My biggest problem with this novel however, was the heavy handed Biblical allegory. Don’t get me wrong I love good Biblical allegory. Good being the key word. Cronin hits readers over the head with a slab of Adam’s ribs with the allegory that he tries to create in The City of Mirrors and for me it was completely ineffective and distracting. You have Michael working to fix his ship, like a post-apocalyptic Noah. Of course there’s Amy, who is the Christ figure. There’s Peter (PETER!) the disciple. Which brings me to the name of the characters: Caleb, Sara (very motherly in the Bible, very motherly here)… it doesn’t hold true for all the characters, but throughout the trilogy it held true for enough.

There are sections with lots of action and violence, but the literary mixed with the fun that was so appealing in The Passage has completely evaporated in The City of Mirrors. The end of the book is probably the most satisfying part of it, I don’t mean that in a snarky way the last hundred pages or so take a total right turn to the rest of the novel, and while there are certain believability and ‘what’s the point, then?!’ problems with the end, I’ll leave it there for the sake of not spoiling. If you want to discuss it in the comments – let’s do it.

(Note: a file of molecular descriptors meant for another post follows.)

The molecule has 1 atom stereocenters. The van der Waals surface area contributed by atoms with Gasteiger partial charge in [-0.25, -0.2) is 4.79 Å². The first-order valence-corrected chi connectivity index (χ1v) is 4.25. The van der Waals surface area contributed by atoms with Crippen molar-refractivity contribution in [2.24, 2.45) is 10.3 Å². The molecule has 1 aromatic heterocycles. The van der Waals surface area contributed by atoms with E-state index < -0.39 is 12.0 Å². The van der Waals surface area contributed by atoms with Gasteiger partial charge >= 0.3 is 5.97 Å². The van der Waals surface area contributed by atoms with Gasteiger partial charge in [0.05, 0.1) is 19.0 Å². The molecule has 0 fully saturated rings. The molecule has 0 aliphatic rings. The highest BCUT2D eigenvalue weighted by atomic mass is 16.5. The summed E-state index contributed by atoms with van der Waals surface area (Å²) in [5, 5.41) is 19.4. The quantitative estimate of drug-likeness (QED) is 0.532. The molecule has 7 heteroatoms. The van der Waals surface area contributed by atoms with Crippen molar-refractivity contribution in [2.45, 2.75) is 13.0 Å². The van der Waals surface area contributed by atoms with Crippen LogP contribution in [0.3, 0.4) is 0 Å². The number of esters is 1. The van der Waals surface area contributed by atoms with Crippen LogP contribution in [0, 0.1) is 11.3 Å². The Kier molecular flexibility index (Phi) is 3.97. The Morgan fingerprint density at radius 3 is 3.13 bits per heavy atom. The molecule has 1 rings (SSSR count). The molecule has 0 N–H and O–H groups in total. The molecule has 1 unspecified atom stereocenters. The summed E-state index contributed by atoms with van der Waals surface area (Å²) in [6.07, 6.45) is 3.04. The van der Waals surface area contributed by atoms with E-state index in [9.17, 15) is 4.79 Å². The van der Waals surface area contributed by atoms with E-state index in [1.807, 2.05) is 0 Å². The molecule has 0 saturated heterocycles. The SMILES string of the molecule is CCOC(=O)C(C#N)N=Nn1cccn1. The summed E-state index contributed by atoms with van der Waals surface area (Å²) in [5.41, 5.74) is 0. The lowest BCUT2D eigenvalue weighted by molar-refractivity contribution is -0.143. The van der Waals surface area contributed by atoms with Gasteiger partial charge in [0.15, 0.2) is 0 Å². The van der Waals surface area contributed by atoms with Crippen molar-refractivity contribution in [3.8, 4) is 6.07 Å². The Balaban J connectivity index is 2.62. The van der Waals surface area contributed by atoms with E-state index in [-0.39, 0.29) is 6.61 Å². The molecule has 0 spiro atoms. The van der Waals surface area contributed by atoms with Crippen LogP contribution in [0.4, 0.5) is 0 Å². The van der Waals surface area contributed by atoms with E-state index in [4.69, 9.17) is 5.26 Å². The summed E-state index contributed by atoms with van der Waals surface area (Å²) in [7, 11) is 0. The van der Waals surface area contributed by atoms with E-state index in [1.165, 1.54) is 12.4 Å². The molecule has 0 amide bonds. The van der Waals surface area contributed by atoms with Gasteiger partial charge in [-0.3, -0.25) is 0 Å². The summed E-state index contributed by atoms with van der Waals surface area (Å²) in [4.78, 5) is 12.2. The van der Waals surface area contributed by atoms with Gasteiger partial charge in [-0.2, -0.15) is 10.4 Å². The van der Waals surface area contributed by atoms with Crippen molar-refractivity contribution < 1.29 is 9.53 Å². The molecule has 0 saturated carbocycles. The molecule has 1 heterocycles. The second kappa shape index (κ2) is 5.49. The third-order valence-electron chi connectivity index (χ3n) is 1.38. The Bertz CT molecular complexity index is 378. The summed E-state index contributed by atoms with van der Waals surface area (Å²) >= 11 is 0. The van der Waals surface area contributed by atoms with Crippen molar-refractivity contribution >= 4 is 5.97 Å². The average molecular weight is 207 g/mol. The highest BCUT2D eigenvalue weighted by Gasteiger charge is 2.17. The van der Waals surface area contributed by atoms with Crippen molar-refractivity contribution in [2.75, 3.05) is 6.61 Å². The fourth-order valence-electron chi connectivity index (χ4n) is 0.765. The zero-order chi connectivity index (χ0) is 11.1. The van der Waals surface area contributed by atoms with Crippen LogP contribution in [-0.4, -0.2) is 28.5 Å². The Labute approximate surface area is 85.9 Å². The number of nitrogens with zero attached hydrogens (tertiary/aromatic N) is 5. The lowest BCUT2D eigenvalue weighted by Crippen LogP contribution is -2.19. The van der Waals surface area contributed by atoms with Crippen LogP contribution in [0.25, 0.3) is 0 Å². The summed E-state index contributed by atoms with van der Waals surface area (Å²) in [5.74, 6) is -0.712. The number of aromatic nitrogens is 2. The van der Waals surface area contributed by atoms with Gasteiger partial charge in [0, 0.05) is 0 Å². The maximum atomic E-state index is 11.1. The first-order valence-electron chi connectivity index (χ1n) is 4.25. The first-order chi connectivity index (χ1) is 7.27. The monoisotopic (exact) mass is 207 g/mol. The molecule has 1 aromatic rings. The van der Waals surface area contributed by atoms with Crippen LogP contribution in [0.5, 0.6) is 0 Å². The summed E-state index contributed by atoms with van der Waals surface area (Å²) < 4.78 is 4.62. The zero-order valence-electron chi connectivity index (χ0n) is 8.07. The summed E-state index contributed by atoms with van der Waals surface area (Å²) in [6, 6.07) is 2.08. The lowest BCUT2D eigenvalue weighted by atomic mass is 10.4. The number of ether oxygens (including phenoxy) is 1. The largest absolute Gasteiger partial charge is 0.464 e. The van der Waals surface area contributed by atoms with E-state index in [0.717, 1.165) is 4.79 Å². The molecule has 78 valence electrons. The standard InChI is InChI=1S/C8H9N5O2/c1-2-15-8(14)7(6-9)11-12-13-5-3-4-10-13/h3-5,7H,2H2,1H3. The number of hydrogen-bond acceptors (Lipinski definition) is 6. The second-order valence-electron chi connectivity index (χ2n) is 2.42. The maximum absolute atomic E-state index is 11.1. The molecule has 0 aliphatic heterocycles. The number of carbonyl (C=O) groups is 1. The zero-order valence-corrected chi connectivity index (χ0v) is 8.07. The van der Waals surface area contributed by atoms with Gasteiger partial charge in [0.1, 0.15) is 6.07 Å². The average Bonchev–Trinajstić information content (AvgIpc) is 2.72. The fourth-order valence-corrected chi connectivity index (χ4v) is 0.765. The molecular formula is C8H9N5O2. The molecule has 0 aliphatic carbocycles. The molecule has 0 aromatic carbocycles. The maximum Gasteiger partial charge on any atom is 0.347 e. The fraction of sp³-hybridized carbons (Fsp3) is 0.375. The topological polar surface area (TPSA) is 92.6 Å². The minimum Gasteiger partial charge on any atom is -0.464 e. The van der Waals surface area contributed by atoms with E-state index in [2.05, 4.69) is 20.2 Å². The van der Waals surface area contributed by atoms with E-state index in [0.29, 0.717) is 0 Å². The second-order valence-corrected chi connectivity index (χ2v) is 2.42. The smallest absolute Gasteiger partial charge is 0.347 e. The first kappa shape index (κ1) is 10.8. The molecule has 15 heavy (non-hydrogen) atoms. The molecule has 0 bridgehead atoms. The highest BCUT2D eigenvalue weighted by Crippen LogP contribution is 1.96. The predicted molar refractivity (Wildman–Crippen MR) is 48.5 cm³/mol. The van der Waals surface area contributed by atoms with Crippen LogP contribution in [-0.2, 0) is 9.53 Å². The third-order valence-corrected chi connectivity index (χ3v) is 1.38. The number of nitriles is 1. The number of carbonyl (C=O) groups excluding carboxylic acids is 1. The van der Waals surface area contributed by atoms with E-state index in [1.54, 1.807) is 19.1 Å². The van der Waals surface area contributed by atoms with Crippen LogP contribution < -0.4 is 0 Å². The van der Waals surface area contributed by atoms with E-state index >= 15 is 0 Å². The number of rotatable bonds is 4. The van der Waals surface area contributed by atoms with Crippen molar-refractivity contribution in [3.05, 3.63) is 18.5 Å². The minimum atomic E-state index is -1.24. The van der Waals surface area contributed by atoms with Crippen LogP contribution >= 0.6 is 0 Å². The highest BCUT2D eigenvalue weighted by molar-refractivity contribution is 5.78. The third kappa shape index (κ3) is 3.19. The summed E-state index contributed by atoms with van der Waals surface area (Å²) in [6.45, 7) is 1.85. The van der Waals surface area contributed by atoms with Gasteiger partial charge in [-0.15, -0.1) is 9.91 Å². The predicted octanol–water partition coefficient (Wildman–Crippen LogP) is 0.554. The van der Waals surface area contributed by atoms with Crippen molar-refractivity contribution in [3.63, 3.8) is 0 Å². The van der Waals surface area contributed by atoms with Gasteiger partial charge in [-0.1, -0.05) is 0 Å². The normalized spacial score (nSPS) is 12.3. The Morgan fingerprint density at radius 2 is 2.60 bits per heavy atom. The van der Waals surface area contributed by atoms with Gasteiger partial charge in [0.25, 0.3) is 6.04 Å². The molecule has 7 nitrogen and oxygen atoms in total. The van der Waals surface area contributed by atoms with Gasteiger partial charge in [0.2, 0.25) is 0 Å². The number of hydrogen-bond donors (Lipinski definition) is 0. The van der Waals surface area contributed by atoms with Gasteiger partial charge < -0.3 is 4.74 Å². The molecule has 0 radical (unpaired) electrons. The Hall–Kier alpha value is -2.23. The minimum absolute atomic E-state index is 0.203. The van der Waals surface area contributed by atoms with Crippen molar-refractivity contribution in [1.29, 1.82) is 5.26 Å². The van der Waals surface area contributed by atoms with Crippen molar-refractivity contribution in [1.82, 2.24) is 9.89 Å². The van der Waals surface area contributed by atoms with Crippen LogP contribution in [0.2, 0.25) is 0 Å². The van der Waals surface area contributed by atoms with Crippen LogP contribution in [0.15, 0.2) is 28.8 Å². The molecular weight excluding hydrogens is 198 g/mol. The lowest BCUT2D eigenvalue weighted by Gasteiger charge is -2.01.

For a not quite as harsh, but naturally better written, and of course spoiler-y review, I liked the one at The Washington Post. The Discriminating Fangirl also breaks down some of her problems with the novel here.

Soooo Reader. Insert big sigh here. How did everyone else feel about this? Has anyone else taken the plunge and read it? Anyone more forgiving than me?

April @ The Steadfast Reader

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Friday (Re)Reads: The Twelve

Posted 22 July, 2016 by April @ The Steadfast Reader in Reviews

Friday (Re)Reads: The TwelveThe Twelve by Justin Cronin
Series: The Passage #2
Published by Hachette UK on October 25th 2012
Genres: Fiction, General, Horror, Science Fiction, Thrillers, Suspense, Fantasy
Pages: 688
Goodreads
three-stars